So there’ve been big doings in the indie publishing world in the last week. Barry Eisler turned down a half million dollar deal with legacy publishers, choosing to self-publish instead. Another traditionalist defects. And the indie world cheered.
Amanda Hocking accepted a $2 million deal with legacy publishers for a four book series. And the indie publishing world is FLIPPING OUT. Holy schnikes, Batman, what is UP with all the cries of SELLOUT? I am really pretty ashamed of the vitriol some members of the indie community have spewed Amanda’s way.
Here’s the thing, people. Amanda never set out to be the darling of the indie community. We put her there. She did not set out expecting to make millions. All she did was write a bunch of books and make the brave step to put them out there, hoping to make some strides toward making a living so that she could quit her crappy job (a job I know full well is crappy because it’s the same one I had when I first got out of college, before grad school). So the fact that she has to justify taking a $2 million advance (which she does with considerably more grace and poise than most of us could manage) is positively ludicrous.
This backlash against her is a sign of the sordid underbelly of the indie publishing movement. Because out there are a lot of people who are under the misguided impression that the indie publishing movement is some kind of mass rising against The Man (legacy publishing)–as if it’s a formal revolution and anybody who does anything else is a defector to the wrong side.
Is legacy publishing broken? Hell yes. I’ve said it often enough, and I believe that they are struggling to prop up an antiquated business model with practices that are going to sink a lot of them before things truly change. That is part of why I, and many others, chose the indie path.
But here’s the thing about the indie publishing movement. Everybody has different motives for doing it. Some don’t want to deal with the stress of the query system. Some have work that doesn’t fit the mold of what publishers find acceptable. Some don’t want to give up creative control over things like cover art. Some even WANT to BE publishers themselves to have total control over every aspect. The only guaranteed commonality we all have is that we want to make a living doing what we love–writing. This is not a one-size-fits-all proposition. So to treat it as such and criticize someone for making a choice that’s different from yours is not only rude, it’s stupid (and I challenge anybody to turn down $2 million–that’s more than 99.99% of the population will ever see in their lifetime).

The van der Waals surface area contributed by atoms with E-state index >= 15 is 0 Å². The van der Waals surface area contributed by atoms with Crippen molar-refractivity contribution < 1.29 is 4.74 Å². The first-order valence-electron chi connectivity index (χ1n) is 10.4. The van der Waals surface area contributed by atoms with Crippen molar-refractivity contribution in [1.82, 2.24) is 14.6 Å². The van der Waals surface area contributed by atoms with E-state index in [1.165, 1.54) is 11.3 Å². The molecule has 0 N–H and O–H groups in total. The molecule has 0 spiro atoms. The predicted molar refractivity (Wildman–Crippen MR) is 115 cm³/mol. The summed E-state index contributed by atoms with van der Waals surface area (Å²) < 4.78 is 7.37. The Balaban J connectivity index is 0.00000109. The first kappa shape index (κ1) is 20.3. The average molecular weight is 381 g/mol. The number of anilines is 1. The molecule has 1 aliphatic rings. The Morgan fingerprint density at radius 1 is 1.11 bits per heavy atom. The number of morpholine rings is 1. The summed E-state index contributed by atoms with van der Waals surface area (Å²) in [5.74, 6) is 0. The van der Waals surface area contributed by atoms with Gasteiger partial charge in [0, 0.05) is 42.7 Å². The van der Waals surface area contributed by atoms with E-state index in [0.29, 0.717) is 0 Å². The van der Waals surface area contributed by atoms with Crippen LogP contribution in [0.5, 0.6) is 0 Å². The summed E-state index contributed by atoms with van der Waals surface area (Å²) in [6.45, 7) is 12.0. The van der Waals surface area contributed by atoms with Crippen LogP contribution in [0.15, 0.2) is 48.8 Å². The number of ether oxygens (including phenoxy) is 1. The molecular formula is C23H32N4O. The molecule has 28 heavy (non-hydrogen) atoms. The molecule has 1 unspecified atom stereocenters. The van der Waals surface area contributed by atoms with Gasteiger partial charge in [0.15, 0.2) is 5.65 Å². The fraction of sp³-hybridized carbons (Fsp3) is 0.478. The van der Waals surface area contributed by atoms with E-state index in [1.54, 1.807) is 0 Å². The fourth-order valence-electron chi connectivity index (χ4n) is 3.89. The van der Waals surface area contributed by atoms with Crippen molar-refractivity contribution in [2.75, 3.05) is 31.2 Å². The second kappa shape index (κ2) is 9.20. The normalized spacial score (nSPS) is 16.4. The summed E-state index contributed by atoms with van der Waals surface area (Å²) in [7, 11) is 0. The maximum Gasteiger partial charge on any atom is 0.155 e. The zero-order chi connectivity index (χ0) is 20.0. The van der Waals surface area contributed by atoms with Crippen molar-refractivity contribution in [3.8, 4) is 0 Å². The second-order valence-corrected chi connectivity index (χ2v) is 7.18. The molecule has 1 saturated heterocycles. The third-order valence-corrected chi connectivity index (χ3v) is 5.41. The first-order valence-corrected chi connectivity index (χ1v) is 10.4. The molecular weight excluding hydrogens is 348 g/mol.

There have been people who’ve been kind enough to say I’m an inspiration and a role model. I can’t tell you how flattered and humbled I am by that. I would hope that the example I’m setting is one of professionalism, high quality work, and paying it forward. These are the things I strive for, the things that I believe are really important. These are the things that helped me land an agent, even though I wasn’t looking. They are the things that have helped move me along the path closer to my end goal of making a living as a writer.
But I want to make it very clear that I am not eschewing legacy publishing in totality. I have an agent who is very eager to shop my work and use my indie success to nail me a bigger advance and more favorable contract terms. She is also very supportive of me continuing to pursue indie publishing projects. In short, I will ultimately be both indie AND traditionally published because I believe that is the best means to achieve my ultimate end of quitting both my evil day jobs and writing professionally.
I don’t want to catch that same backlash when I announce future traditional deals, so I’m stating it plainly now. My accepting a traditional deal in no way undermines what I’ve done as an indie author. It doesn’t mean I don’t believe in the indie movement or that I will stop putting out work on my own. It doesn’t mean I’m going to stop supporting others who choose the indie path. It will mean that for some of my work a publisher will do a lot of the stuff I have zero desire to do myself–editing, copy editing, layout, some of the marketing, etc. That leaves me more time to do what I want: WRITE. Because I don’t WANT to be a publisher. I want to be a writer.
We are in the midst of a massive paradigm shift in publishing. There’s no way to know how things will ultimately turn out, except that I believe it will place the author into a position of greater power. The best thing for all of us to do is to use good business sense and take the path that gets us closer to our goals. That path will be different for everyone, and it’s our job as professionals to respect that, congratulate our colleagues on their successes, and continue on our own journey–even if it’s a different one.